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Local volunteers step closer to making area home for Ukrainian woman, children

Nicole A. Hawley
Staff writer
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Posted 1/12/23

The new non-profit Rome Refugee Services has come one step closer in helping to make Rome home for a Ukrainian native and her two children.

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Local volunteers step closer to making area home for Ukrainian woman, children


ROME — The new non-profit Rome Refugee Services has come one step closer in helping to make Rome home for a Ukrainian native and her two children.

Aidan Goldman, a 16-year-old Rome Free Academy student, and his great aunt, Joan Mammosser, were recently awarded a grant from Rome Community Foundation, with $1,000 of the funding going toward assisting the family in coming to the U.S. The other portion of the grant is being used for materials to host ESL (English as a Second Language) classes for local immigrants and refugees, Goldman said.

Rome Refugee Services held its first board of trustees meeting last month and have elected 10 board members. Goldman said members come from a variety of backgrounds, including a former teacher, a real estate agent, a translator and a business owner.

Discussed during the first meeting were ways the non-profit can remain stable financially, while also raising funds to bring a Ukrainian refugee and her two children, who were forced to leave their war-torn home, here to Rome to start a new life.

Rome Refugee Services has recently connected with the Welcome.US program and is holding fundraisers for needed monies to help relocate the Ukrainian woman and her two small children — ages 3 and 6 — to Rome.

“During the last board meeting we chose a volunteer — a husband of one of our board members — who will go pick them up when they arrive at the airport,” Mammosser said. “And actually we’ve decided that a group of us will go greet her now. She’s a single mother with two young kids who doesn’t speak English, so we want her to feel safe and welcome.”

“We plan on having a ‘welcome’ sign and some balloons — even some stuffed animals for the kids,” Goldman added.

Officers have been elected and volunteer board members have been assigned specific duties to help sustain the organization and ensure it can assist future refugees and their families in being relocated locally.

Rome Refugee Services was also responsible for spearheading a program that provides English classes to refugees living and working in the area. Classes have previously been held at Keaton & Lloyd Bookshop on West Dominick Street.

As for relocating the Ukrainian woman and her children, a local hotel that recently remodeled has expressed interest in donating some of its previous furniture and decor to the family, and a local landlord is interested in providing the woman with some rent assistance. And a volunteer on the board said they’d help register the children for school once they arrive, Goldman said.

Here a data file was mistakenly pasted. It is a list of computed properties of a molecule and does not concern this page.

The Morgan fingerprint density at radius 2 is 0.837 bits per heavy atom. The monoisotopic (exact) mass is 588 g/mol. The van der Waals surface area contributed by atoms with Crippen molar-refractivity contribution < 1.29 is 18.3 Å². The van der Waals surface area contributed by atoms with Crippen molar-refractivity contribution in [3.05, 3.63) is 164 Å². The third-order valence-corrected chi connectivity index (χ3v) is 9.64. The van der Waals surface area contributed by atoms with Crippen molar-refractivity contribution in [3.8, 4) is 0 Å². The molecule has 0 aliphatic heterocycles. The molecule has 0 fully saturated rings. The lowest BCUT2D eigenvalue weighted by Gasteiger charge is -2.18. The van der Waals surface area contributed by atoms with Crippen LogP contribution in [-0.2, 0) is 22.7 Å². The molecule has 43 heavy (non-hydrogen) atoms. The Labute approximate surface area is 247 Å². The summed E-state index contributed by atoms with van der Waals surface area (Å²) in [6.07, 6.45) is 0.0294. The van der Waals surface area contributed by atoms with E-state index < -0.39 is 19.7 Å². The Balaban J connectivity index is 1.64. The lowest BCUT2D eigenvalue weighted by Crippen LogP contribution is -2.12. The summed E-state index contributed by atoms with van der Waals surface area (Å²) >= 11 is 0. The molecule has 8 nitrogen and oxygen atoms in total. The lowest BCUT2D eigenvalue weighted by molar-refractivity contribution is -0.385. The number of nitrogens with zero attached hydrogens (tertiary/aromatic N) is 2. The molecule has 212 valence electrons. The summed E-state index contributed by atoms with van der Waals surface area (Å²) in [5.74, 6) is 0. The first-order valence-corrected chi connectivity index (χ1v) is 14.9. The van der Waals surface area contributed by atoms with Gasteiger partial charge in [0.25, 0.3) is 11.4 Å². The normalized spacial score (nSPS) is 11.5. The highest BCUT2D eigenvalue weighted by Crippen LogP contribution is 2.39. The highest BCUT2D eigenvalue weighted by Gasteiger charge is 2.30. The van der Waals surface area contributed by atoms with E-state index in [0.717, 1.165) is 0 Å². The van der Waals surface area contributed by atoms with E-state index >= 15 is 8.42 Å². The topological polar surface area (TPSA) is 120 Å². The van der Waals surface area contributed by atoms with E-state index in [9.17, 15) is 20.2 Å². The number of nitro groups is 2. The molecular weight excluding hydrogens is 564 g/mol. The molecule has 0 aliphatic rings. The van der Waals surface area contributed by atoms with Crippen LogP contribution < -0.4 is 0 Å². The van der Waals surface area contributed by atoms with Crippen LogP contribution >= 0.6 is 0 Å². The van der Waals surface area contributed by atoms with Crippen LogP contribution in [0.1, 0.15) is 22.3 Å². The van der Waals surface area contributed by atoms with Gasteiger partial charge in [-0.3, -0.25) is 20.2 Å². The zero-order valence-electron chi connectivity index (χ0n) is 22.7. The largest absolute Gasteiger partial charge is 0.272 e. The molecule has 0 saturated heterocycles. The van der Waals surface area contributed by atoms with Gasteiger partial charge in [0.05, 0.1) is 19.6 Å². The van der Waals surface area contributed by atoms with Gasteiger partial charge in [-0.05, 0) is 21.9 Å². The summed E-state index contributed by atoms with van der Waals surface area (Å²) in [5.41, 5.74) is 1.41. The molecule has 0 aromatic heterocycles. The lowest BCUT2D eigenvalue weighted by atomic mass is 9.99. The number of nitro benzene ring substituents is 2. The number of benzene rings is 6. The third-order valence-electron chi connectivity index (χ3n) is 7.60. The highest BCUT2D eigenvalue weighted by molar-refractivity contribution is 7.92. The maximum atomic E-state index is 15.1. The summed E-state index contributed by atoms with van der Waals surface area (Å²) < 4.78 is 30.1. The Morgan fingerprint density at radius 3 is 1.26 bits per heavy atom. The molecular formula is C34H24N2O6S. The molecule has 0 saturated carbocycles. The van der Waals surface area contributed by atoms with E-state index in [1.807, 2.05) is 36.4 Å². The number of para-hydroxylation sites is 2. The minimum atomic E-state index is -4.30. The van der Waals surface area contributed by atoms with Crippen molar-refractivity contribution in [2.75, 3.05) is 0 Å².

“We’re working on our financials right now, but we’re definitely making progress,” Goldman said.

In a matter of a week, the teen said his non-profit went from a savings of $600 to $3,000 in grant money and donations. To make sure the Ukrainian family makes it to Rome and to ensure the organization’s sustainability, Goldman said his goal is to raise at least $10,000 total.

Rome Community Foundation Executive Director Victor Fariello is raising money for his birthday to support Rome Refugee Services, and a board member gave a donation as well, Goldman said.

“The Rome Area United Way Fund advisors were the committee that received the (grant) request from the Rome Refugee Services and they were impressed with what they saw and recommended the grant to the Foundation Board, which approved it at their December meeting,” explained Fariello. “It’s not that often that we see requests from start-up non-profits and this one has a great mission, and is already showing results. We were happy to help them in their early development and look forward to watching them as they grow.”

Every Wednesday in January, the Vine & Fig restaurant, 8171 Turin Road, is donating a portion of its sales from Wednesday Oyster Nights toward Rome Refugee Services.

“Donating to the refugee center in hopes of helping current or future newcomers find home and community here — just as we have done our entire lives — is very important to us, as we want to make Rome a city for all and help it grow,” said Fig & Vine Owner/Chef Carly Reynolds.

Rome Refugee Services, a 501-c non-profit, continues to look for volunteers and local residents to get involved. Those interested can find out more at the next Rome Refugee Services Board of Trustees meeting to be held at 6:30 p.m. Tuesday, Feb. 7 at St. Peter’s School, 400 Floyd Ave. Interested volunteers may also email Rome Refugee Services at

Mammosser said, “People are starting to believe in what we’re doing, and we believe this will all fall into place.”


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